But I don't see the Academy not awarding this to Boseman, especially considering Black Panther was previously nominated for Best Picture. It will be a tribute to his legacy and of course award one of the strongest performances of last year, meaning we'll all have to get ready for an emotional and passionate speech from his wife, Taylor Simone Ledward.
Best Leading Actress
Viola Davis - Ma Rainey's Black Bottom
Andra Day - The United States vs. Billie Holiday
Vanessa Kirby - Pieces of a Woman
Frances McDormand - Nomadland - WINNER
Predicted - Carey Mulligan - Promising Young Woman
The next most unpredictable category of the season is for Leading Actress, largely because all of these performances are some of the strongest we've had in a long time. The winner could end up being any of them.
These five performances have been the most recurring contenders during the season, with the three main names to have had substantial victories being Andra Day, Frances McDormand, and Carey Mulligan.
Day, who is the latest portrayal of Billie Holiday in Lee Daniels' biopic had a surprising win for Best Actress in a Drama at the Golden Globes (which had the same five actresses). Even though that may make things very promising for her, Day might lose it due to the mixed reactions to the film and lack of nominations for the film in any other category.
McDormand on the other hand has been a beloved presence to most of the critics' circles for her work on Nomadland, and the film itself is a favourite for a lot of journalists. I do doubt she'll win a third acting Oscar here due to the subtle and unconventional performance she provides.
I cannot think of a specific clip of her work that could work on the ceremony montage, as she blends so much into a real person as opposed to playing a big role.
As of now, Mulligan is my prediction to win, mainly due to the traction Promising Young Woman has gained since January, and because of her role being something rare to see on film. Some fans even compared her work in the film in a similar fashion to what Joaquin Phoenix did in Joker. The timelessness of the subject matter would make her win an even bigger victory for brave films about women, by women, that have been ignored for way too long. But her ambition from the BAFTAs (in which the acting categories were voted by juries and small committees, instead of the full acting branch of the British Academy) could have decreased her momentum for a possible Oscar win.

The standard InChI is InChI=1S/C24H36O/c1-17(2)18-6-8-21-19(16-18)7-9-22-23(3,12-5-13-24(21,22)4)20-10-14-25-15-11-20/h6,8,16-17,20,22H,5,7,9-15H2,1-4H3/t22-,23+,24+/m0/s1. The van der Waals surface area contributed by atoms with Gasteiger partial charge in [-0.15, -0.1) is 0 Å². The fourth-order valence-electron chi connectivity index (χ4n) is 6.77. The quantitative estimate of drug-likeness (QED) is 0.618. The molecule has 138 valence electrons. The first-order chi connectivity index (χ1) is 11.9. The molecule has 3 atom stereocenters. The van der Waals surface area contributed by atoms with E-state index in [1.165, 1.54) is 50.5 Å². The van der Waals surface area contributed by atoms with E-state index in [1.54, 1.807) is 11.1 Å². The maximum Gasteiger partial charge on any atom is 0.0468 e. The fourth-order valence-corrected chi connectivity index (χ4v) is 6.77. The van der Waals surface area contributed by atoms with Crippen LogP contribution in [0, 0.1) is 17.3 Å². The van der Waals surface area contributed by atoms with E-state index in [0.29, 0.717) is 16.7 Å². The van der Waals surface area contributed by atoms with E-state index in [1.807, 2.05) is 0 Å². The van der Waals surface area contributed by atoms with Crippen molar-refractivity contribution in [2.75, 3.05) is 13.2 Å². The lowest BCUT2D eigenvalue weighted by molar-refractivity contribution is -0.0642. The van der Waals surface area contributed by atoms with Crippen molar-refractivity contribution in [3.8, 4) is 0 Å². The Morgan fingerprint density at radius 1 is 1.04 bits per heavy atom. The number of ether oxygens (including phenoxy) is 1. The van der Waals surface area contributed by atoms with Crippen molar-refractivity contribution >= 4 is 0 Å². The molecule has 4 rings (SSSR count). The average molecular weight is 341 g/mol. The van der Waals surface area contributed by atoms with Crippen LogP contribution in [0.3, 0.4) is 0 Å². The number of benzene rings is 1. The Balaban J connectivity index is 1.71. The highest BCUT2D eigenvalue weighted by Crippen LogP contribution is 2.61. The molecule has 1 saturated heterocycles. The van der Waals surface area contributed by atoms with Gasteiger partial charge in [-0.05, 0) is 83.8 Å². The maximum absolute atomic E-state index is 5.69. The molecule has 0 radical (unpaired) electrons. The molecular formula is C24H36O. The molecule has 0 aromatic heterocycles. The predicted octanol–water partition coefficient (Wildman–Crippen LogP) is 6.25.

As for the other two nominees, they could still come out victorious. In the case for Viola Davis, even though she has been a potential frontrunner ever since the production was announced (mainly because the film is an August Wilson play adaptation, which got Davis her first Oscar for Wilson's Fences), she started losing traction mainly due to her role feeling more suitable for the Supporting category, especially as Boseman was taking more of the screentime (something very accurate of the original play).
Vanessa Kirby and her difficult and brave performance in Pieces of a Woman is something to be impressed by, especially during the opening birth scene, which is still one of the most excruciating sequences from last year (even more than the US elections), but once again she is the sole nomination the film, which was already getting mixed reactions from critics and viewers. Even though Kirby is the only one in the category with no win from any other ceremony, due to some potential unpredictability, and this year's focus on films relegated to streaming, she could be the winner.
This category is the wildest horse in this year's award season, as we might not have a clear winner until the night of the ceremony itself, and might even have a different winner in each ceremony. But I still believe that the popularity of Promising Young Woman will lead to Mulligan's first Oscar win (although if the SAG winners get repeated, then it would be the first time in Oscar history that all four acting categories were won by people of colour, which I for one will celebrate).